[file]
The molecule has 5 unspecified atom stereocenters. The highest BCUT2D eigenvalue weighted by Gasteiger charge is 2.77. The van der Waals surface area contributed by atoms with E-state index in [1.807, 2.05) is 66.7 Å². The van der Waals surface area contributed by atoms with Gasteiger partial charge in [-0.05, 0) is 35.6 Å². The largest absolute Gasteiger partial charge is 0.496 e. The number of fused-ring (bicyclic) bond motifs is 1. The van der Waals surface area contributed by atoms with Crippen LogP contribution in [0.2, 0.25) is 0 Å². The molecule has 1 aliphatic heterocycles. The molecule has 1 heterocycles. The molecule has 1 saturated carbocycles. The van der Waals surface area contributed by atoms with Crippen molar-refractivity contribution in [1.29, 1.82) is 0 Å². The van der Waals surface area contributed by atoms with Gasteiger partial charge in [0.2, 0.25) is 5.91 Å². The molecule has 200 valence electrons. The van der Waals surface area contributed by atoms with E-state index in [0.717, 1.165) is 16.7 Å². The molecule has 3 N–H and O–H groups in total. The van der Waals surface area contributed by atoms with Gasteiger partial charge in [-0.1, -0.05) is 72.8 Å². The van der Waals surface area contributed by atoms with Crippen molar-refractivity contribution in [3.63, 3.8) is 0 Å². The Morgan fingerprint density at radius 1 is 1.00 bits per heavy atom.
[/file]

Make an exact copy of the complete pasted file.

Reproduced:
The molecule has 5 unspecified atom stereocenters. The highest BCUT2D eigenvalue weighted by Gasteiger charge is 2.77. The van der Waals surface area contributed by atoms with E-state index in [1.807, 2.05) is 66.7 Å². The van der Waals surface area contributed by atoms with Gasteiger partial charge in [-0.05, 0) is 35.6 Å². The largest absolute Gasteiger partial charge is 0.496 e. The number of fused-ring (bicyclic) bond motifs is 1. The van der Waals surface area contributed by atoms with Crippen LogP contribution in [0.2, 0.25) is 0 Å². The molecule has 1 aliphatic heterocycles. The molecule has 1 heterocycles. The molecule has 1 saturated carbocycles. The van der Waals surface area contributed by atoms with Crippen molar-refractivity contribution in [1.29, 1.82) is 0 Å². The van der Waals surface area contributed by atoms with Gasteiger partial charge in [0.2, 0.25) is 5.91 Å². The molecule has 200 valence electrons. The van der Waals surface area contributed by atoms with E-state index in [0.717, 1.165) is 16.7 Å². The molecule has 3 N–H and O–H groups in total. The van der Waals surface area contributed by atoms with Gasteiger partial charge in [-0.1, -0.05) is 72.8 Å². The van der Waals surface area contributed by atoms with Crippen molar-refractivity contribution in [3.63, 3.8) is 0 Å². The Morgan fingerprint density at radius 1 is 1.00 bits per heavy atom.